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Galentine’s Interview: Letting Go and Being Yourself with Ruchi

This article is written by a student writer from the Her Campus at Leeds chapter.

To celebrate Galantine’s Day this year, we were tasked with interviewing other Her Campus members around a certain subject area. Our topic centred around letting go and being yourself. I interviewed Ruchi Rai Sohni, a fellow Her Campus Leeds member, to see how she felt about the issue at hand.

Firstly, let’s introduce her. Ruchi is an international student from India, who is currently doing a master’s in international journalism at the University of Leeds. She enjoys horse riding, dancing, as well as baking. She turned her hobby of baking into a small business during the lockdown as she began making cakes, cupcakes and other delicious desserts for people, from home. Now let’s circle back to the subject area of discussion: letting go and being yourself.

Who do you feel like you can be yourself around the most?

When asked who she felt like she could be herself around the most, Ruchi said “around close friends and family.” Initially, whenever she meets someone new, she can come across as “very quiet” and shy, but she comes out of her shell more, once she is more comfortable with them.

Is there anyone you’ve met at university, while in Leeds that you feel you can be yourself around?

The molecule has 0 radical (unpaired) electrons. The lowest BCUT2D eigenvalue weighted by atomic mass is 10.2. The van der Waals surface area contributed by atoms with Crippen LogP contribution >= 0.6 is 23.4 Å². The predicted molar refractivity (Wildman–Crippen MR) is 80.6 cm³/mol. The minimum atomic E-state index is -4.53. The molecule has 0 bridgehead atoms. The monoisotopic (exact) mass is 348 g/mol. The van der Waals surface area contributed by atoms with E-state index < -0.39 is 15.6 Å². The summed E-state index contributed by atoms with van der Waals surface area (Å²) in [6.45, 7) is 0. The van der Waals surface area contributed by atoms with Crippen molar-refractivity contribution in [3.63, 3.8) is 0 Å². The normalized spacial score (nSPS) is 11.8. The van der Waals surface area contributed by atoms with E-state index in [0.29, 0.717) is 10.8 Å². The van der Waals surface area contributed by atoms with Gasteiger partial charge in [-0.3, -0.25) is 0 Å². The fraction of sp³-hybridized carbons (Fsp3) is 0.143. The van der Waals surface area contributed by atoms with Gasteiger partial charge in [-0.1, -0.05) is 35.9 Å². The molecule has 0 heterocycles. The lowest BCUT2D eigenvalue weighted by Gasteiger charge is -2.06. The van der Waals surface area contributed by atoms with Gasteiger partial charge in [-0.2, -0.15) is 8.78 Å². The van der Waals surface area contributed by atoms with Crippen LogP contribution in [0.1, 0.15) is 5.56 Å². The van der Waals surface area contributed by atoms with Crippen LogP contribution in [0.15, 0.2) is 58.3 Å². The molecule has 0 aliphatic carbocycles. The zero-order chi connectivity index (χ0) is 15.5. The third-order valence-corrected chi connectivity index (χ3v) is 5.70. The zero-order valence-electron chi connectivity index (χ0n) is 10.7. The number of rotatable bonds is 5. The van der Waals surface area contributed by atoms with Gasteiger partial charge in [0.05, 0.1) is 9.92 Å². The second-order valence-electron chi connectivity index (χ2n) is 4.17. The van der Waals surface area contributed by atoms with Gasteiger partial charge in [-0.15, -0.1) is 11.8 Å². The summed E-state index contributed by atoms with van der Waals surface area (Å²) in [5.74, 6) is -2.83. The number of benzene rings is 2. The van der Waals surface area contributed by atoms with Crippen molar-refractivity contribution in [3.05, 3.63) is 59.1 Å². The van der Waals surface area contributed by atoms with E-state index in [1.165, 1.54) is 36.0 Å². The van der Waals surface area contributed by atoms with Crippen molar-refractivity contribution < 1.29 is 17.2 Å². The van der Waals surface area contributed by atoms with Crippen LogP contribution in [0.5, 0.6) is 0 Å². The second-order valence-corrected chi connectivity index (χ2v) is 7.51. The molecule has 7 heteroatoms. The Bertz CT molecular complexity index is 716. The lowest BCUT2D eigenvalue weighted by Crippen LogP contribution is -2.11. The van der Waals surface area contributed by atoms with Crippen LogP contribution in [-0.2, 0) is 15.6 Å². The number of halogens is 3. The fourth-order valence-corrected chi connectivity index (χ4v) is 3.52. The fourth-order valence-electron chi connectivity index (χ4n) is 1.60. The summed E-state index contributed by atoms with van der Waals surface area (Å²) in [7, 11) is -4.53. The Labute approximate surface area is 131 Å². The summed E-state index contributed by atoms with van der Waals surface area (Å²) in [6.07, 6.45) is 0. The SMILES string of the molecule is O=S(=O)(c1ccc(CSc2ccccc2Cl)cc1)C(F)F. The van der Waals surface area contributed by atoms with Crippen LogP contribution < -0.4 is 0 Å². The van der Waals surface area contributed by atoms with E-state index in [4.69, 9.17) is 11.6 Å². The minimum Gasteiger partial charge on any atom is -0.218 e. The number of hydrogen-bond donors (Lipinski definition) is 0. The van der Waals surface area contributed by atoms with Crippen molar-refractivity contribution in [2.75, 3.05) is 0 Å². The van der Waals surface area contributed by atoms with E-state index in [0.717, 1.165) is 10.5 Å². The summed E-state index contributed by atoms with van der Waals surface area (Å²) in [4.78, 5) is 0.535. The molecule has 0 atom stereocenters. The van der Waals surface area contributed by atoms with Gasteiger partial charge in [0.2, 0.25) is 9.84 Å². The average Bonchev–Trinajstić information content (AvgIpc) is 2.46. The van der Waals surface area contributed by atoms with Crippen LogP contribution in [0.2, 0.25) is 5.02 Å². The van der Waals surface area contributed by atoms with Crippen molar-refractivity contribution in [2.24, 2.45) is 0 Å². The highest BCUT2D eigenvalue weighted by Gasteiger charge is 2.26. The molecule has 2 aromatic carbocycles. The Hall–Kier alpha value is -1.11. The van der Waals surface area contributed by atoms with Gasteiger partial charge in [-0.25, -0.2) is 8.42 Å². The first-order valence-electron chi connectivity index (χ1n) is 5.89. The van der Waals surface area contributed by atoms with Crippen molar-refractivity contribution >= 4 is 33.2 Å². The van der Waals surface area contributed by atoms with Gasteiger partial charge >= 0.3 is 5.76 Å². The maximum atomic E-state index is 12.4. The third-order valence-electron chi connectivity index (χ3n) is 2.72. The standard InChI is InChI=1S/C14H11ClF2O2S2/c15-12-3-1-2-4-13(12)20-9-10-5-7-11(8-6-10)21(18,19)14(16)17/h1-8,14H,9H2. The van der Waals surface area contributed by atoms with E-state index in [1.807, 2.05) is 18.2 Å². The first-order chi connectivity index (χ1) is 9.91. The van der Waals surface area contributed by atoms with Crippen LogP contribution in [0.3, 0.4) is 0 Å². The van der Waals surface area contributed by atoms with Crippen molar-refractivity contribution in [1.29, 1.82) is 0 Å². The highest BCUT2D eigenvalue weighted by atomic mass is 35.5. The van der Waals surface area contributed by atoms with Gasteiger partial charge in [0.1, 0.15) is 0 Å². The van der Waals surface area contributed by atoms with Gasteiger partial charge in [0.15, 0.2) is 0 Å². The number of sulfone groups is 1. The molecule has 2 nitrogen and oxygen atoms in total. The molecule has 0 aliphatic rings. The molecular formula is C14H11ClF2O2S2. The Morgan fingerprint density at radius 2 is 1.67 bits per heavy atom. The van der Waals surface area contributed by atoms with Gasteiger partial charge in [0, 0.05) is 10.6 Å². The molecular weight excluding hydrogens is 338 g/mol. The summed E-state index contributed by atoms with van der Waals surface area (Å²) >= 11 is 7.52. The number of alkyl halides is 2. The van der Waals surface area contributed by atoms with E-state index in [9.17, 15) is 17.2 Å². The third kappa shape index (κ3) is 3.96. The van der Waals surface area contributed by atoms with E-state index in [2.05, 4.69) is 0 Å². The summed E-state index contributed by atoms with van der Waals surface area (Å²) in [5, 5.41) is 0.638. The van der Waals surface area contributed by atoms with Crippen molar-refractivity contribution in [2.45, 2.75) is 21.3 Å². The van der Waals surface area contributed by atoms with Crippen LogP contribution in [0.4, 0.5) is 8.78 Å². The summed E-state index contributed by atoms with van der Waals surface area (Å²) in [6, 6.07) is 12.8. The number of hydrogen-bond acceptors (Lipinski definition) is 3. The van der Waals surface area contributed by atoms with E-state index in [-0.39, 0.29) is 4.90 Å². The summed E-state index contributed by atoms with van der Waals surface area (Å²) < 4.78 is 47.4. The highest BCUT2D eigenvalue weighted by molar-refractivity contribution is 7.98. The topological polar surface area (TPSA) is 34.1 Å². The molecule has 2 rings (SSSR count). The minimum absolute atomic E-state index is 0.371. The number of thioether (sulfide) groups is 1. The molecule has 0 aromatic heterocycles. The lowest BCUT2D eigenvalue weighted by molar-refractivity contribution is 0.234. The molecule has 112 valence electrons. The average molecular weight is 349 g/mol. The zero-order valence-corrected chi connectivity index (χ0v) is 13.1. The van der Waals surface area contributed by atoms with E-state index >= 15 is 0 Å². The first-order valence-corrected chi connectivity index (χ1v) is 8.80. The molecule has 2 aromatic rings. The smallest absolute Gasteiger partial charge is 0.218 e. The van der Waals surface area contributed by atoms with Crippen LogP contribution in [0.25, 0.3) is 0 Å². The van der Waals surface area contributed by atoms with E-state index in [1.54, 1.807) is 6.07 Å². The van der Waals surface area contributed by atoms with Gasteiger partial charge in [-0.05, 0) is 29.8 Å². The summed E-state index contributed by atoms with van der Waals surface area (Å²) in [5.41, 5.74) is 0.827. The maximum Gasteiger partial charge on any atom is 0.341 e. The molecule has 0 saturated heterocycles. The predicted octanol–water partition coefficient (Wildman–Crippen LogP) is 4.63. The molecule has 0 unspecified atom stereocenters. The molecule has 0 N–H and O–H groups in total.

Ruchi has found a lovely group of friends that have “become like a family” to her in Leeds. Two of them are from her course and others she met through her flatmate in her accommodation. She said that they became very close and bonded over the fact they were international students with most being from India (like herself) and another from Portugal.

How do you feel about letting go? Is it something you find difficult?

When asked about letting go of things, Ruchi said, “It depends on the kind of person you are, but [for her] it’s difficult.” She stated that, “sometimes you get too invested in things and can get too attached”, so much so that it “hurts to let go.” But you have to find the strength to let go as it’s “necessary to move on.”

Since coming to university has your sense of self changed, if so, how?

Ruchi noted that she has changed since coming to the UK. Back home, in India she found that she was more of a people pleaser; she was constantly around others and would prioritise their needs before her own, while in Leeds she tries to put herself first and tends to have more alone time when needed. She learned the importance of putting yourself first and making sure your needs are met.

And finally, what’s something you’ve learned about letting go and being yourself that you would tell your younger self?

When asked this question, she wanted to reiterate what she mentioned previously about putting yourself first. She spent a lot of time back home, caring about others and how they would react to her doing certain things, rather than what she wanted, but noted that “it’s important to care about how you feel and how others treat you for being yourself.”

I think Ruchi was highlighting the fact that if you don’t let others define your actions and you do what makes you happy, you can work towards being your true self, which is an important message for us all to take away.

Words by: Tamikka Reid

Edited by: Simran Nayyar

I'm a 20-year-old undergraduate, currently studying journalism at the University of Leeds. I'm a film lover, concert goer and dancer. In terms of writing, I love arts and culture as well as lifestyle. If you'd like to see more of my work check out my blog https://allaboutthatfeature.wordpress.com/